In addition, enhanced disclosure requirements for all leases now include, but are not limited to:

  • Information about the nature of an entity’s leases (including subleases) including: general description of leases, basis and terms and conditions on which variable lease payments are determined, terms and conditions of options to extend or terminate leases, residual value guarantees, and restrictions or covenants imposed by leases;
  • Leases that have not yet commenced;
  • Significant assumptions and judgments including: whether a contract contains a lease, allocation of consideration in a contract, determination of the appropriate discount rate;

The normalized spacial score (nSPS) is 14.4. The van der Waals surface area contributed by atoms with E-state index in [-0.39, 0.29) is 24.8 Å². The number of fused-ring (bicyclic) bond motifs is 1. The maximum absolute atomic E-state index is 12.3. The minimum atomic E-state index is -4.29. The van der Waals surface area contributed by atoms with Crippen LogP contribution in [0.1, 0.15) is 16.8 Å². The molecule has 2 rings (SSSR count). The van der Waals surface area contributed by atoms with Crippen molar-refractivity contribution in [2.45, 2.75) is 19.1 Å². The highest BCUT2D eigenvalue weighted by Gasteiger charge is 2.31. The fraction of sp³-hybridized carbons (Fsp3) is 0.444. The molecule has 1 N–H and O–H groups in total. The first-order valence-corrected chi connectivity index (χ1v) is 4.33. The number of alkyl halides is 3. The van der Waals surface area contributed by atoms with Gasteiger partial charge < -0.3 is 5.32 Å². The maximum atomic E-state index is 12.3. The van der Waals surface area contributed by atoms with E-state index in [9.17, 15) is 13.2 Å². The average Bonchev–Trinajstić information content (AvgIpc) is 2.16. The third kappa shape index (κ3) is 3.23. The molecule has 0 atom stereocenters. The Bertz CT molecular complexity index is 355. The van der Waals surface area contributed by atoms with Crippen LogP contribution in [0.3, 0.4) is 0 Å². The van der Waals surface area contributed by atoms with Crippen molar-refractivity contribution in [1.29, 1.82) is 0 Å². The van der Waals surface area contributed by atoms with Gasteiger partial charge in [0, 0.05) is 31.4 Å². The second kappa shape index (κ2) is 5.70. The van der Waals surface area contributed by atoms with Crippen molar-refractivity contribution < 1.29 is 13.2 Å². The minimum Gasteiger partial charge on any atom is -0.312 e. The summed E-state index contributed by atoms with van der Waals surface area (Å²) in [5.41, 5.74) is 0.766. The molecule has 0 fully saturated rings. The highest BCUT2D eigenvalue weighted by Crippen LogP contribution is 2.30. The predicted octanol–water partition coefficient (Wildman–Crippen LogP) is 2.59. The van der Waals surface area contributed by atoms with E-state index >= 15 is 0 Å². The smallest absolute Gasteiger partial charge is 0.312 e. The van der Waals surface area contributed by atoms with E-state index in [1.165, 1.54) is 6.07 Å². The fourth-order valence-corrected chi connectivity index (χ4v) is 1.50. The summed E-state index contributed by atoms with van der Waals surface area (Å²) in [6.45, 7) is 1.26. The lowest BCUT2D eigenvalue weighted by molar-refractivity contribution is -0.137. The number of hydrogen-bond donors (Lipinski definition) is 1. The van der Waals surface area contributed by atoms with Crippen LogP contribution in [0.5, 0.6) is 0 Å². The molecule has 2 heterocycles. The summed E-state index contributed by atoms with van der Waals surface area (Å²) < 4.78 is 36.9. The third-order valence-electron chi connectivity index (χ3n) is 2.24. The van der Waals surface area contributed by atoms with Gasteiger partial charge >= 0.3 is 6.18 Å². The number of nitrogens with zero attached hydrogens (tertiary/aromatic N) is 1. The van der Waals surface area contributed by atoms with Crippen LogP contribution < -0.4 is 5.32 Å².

• Amounts recognized in the financial statements including: finance lease cost, operating lease cost, short-term lease cost, variable lease cost, sublease income, net gain or loss from sale-and-leaseback transactions, cash paid for amounts included in measurement of lease liabilities, supplemental noncash information, weighted-average remaining lease term, weighted-average discount rate;
  • Maturity analysis of liabilities; and
  • Lease transactions with related parties.


Marcum LLP is a PCAOB annually inspected firm, issuing over 100 audit reports, and the 7th largest issuer public accounting firm in the United States. In the reporting period from April 1, 2018, through March 31, 2019, Marcum issued audit reports for approximately 185 SEC registrant clients, the majority of which, unless qualifying for an exemption, were subject to the implementation of ASC 842 as of January 1, 2019. We made the following observations taken from the review of a selection of the March 31, 2019, 1st quarter 10-Q filings made by Marcum LLP issuer clients: